27 Oct, 11 | by BMJ Group
The deep end. Floundering, treading water, trying to avoid drowning in the multiple morbidity, clinical complexity, and long, detailed, and difficult consultations in areas of deprivation. At the shallow end, GPs also work hard but can feel the bottom. Graham Watt (Glasgow) described his work with GPs working in the most deprived areas of Glasgow at the RCGP conference “Diversity in Health.” He offered some stark figures to highlight the social inequalities. There isn’t just a 10 year difference in life expectancy but also at least a five year difference in healthy life expectancy. This means that men in the most deprived area are dead before those in the better off area develop significant illness. And, while multiple morbidity is more common in older people, most people with multiple morbidity are under 65. How might this affect general practice? Try swimming in the deep end.
Richard Horton who, as editor of the Lancet, champions global health, turned his attention to primary care in the UK. When asked how primary care could be an agent for change, he made three points:
Every life has equal value – the Government doesn’t really seem to know this.
Tribalism has been the downfall of medicine- we need to work together, and in improving patient care, the leadership should come from general practice and public health.
And, we need to seek accountability.
Energetic, dynamic, and inspirational, he clearly values UK general practice – as we do. And, two great European medical journals working together are a powerful lobby. When asked- what is the single greatest investment the RCGP could make in general practice research, Prof Sir Lewis Ritchie (Aberdeen) pointed out the inequity in academic career opportunities so that in Scotland, for example, there are 17 times more academics from hospital medicine than general practice. John Carnochan, Detective Chief Superintendent at the Violence Reduction Unit in Scotland, didn’t feel research was the priority in his field. We do need research but the more urgent priority should be to implement what we already know. Use the knowledge we have. Perhaps a lesson for medicine too.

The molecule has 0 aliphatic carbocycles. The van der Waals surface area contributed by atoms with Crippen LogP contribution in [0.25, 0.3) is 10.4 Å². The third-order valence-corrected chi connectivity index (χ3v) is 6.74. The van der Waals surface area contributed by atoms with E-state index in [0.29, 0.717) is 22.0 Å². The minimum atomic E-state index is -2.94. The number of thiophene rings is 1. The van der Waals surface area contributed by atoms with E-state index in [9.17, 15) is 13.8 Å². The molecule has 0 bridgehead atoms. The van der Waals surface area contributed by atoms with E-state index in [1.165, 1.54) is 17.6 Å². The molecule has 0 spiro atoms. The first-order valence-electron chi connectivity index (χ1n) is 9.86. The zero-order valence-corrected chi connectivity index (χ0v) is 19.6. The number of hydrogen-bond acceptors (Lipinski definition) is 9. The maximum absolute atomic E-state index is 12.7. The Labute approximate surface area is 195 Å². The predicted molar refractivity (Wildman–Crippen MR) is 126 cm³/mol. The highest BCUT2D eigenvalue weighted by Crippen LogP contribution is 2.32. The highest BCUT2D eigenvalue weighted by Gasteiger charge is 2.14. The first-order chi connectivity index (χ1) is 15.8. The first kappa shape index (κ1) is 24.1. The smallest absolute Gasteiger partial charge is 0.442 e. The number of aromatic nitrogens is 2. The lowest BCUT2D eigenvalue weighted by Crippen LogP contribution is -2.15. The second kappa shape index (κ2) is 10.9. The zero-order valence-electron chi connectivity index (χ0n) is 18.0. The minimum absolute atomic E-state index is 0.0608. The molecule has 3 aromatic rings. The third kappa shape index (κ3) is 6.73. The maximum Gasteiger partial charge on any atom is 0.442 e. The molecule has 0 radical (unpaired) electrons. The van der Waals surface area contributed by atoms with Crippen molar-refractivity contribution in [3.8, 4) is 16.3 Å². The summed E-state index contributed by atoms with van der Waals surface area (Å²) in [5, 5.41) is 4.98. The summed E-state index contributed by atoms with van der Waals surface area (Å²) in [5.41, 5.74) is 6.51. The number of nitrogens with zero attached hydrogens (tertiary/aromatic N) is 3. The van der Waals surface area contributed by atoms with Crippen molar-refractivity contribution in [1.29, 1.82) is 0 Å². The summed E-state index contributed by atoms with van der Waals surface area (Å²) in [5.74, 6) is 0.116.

Other interesting sound bites: Sir Mike Rawlins agreed that NICE produces single disease guidelines but that no one has come up with a method to incorporate multiple morbidity. It was up to GPs to judge when guidelines should be applied and good medicine sometimes means ignoring them.
The Secretary of State for Health, Andrew Lansley, who answered questions from a largely unsupportive audience pointed out that – we may have a universal health care system but it’s not uniformly good. He told us that he had been listening for years to doctors who told him – give us the power. And, he seemed a little exasperated that his GP audience did not wish to rise to his challenge. As an uninvolved observer (the Health Bill in England will not affect our practice), I don’t think our questioners were any match for such an assured politician. Amateurs versus the professional, and I think he won the middle ground.
Linn Getz (Norway) was one of the stars of the show, as usual, looking at patients beyond the human genome- but I may be biased as she usually integrates the music of Van Morrison into her presentation. A great weekend, and despite the tough times in primary care, the general buzz was positive and encouraging. So, when back at the coal face, its important to “remember there’ll be days like this.”
Domhnall MacAuley is primary care editor, BMJ